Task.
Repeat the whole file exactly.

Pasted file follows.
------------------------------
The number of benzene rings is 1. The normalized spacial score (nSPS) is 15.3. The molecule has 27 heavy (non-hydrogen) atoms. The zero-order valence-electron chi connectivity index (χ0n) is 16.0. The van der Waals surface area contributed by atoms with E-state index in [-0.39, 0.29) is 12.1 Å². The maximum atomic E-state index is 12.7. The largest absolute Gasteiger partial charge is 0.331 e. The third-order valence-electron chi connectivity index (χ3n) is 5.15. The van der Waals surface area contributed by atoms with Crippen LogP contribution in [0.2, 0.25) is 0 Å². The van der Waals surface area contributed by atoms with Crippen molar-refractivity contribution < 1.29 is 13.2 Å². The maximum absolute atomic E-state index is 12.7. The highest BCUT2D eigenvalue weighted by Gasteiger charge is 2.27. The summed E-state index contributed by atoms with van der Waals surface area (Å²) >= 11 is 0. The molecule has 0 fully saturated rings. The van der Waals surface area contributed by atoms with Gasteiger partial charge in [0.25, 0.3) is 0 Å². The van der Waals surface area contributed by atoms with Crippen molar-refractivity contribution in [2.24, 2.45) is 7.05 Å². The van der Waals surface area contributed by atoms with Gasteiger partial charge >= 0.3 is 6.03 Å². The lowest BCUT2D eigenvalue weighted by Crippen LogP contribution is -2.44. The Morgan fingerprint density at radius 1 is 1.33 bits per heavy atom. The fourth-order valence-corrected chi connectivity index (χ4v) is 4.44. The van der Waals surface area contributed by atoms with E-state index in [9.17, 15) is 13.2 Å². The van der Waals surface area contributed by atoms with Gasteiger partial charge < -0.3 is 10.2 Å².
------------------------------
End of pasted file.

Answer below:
The number of benzene rings is 1. The normalized spacial score (nSPS) is 15.3. The molecule has 27 heavy (non-hydrogen) atoms. The zero-order valence-electron chi connectivity index (χ0n) is 16.0. The van der Waals surface area contributed by atoms with E-state index in [-0.39, 0.29) is 12.1 Å². The maximum atomic E-state index is 12.7. The largest absolute Gasteiger partial charge is 0.331 e. The third-order valence-electron chi connectivity index (χ3n) is 5.15. The van der Waals surface area contributed by atoms with Crippen LogP contribution in [0.2, 0.25) is 0 Å². The van der Waals surface area contributed by atoms with Crippen molar-refractivity contribution < 1.29 is 13.2 Å². The maximum absolute atomic E-state index is 12.7. The highest BCUT2D eigenvalue weighted by Gasteiger charge is 2.27. The summed E-state index contributed by atoms with van der Waals surface area (Å²) >= 11 is 0. The molecule has 0 fully saturated rings. The van der Waals surface area contributed by atoms with Gasteiger partial charge in [0.25, 0.3) is 0 Å². The van der Waals surface area contributed by atoms with Crippen molar-refractivity contribution in [2.24, 2.45) is 7.05 Å². The van der Waals surface area contributed by atoms with Gasteiger partial charge >= 0.3 is 6.03 Å². The lowest BCUT2D eigenvalue weighted by Crippen LogP contribution is -2.44. The Morgan fingerprint density at radius 1 is 1.33 bits per heavy atom. The fourth-order valence-corrected chi connectivity index (χ4v) is 4.44. The van der Waals surface area contributed by atoms with E-state index in [9.17, 15) is 13.2 Å². The van der Waals surface area contributed by atoms with Gasteiger partial charge < -0.3 is 10.2 Å².